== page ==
19. @ryan
    But you dont understand that the new system is a package of actions and even if you will be ahead on some aspect sometimes, you will always loose on the other aspects, which is less SWU and less value on your miles so OVERALL even you still loose and needless to say that this is not about the very few that think they will come ahead, its about the vast majority of PLA and EXPLA that are being screwed

  20. The only real benefit of EXP for me is the free unlimited changes to award tickets. I’m just going to travel when I can get discounted business class…or use miles. I hate the idea of hoping for an upgrade at the airport.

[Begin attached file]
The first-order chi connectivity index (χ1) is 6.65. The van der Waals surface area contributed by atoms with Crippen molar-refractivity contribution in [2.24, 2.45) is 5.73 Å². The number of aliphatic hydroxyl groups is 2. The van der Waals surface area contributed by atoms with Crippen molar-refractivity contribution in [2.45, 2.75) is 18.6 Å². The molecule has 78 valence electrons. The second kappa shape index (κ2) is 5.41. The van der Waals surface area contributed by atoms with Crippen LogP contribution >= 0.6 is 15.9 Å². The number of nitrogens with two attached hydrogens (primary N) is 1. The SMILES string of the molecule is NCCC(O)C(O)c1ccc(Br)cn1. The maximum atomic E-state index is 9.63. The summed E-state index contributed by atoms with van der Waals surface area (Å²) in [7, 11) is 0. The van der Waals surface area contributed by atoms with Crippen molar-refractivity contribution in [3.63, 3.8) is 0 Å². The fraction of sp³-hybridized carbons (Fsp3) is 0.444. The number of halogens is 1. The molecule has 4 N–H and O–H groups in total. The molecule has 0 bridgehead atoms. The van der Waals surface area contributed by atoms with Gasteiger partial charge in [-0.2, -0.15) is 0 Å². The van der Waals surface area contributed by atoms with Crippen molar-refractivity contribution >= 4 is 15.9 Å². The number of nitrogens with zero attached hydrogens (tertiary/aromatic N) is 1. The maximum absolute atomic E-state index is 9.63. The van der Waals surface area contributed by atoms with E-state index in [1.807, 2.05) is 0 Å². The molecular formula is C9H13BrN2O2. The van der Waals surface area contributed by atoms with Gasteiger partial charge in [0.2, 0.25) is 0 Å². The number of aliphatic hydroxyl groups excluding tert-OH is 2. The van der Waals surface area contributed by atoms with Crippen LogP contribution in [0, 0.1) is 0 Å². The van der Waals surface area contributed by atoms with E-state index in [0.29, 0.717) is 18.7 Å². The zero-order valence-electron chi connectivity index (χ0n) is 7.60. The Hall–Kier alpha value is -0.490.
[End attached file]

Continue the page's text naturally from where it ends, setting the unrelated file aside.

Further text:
I don’t see the fewer miles from going revenue-based as being nearly as big a deal as the points from credit cards.
    Gary thinks we are headed toward a time when there will be no credit card miles because of reduced interchange fees.
    I guess my plan then is to buy miles.

    However, I have thought about buying multiple Star Alliance RTW tix departing from the cities where currency changes have made the tix cheaper. I don’t know if that’s still the case, but it’s an idea I’d consider. Buy these RTW’s at different times and you’d likely get the flights you want more cheaply than buying miles.
    Am I way off on this idea? ie any wackier than usual?

  21. Well, well, well. There we have it. So it’s about the haves and have nots. The mass vs the 1%. Well, so long, losers!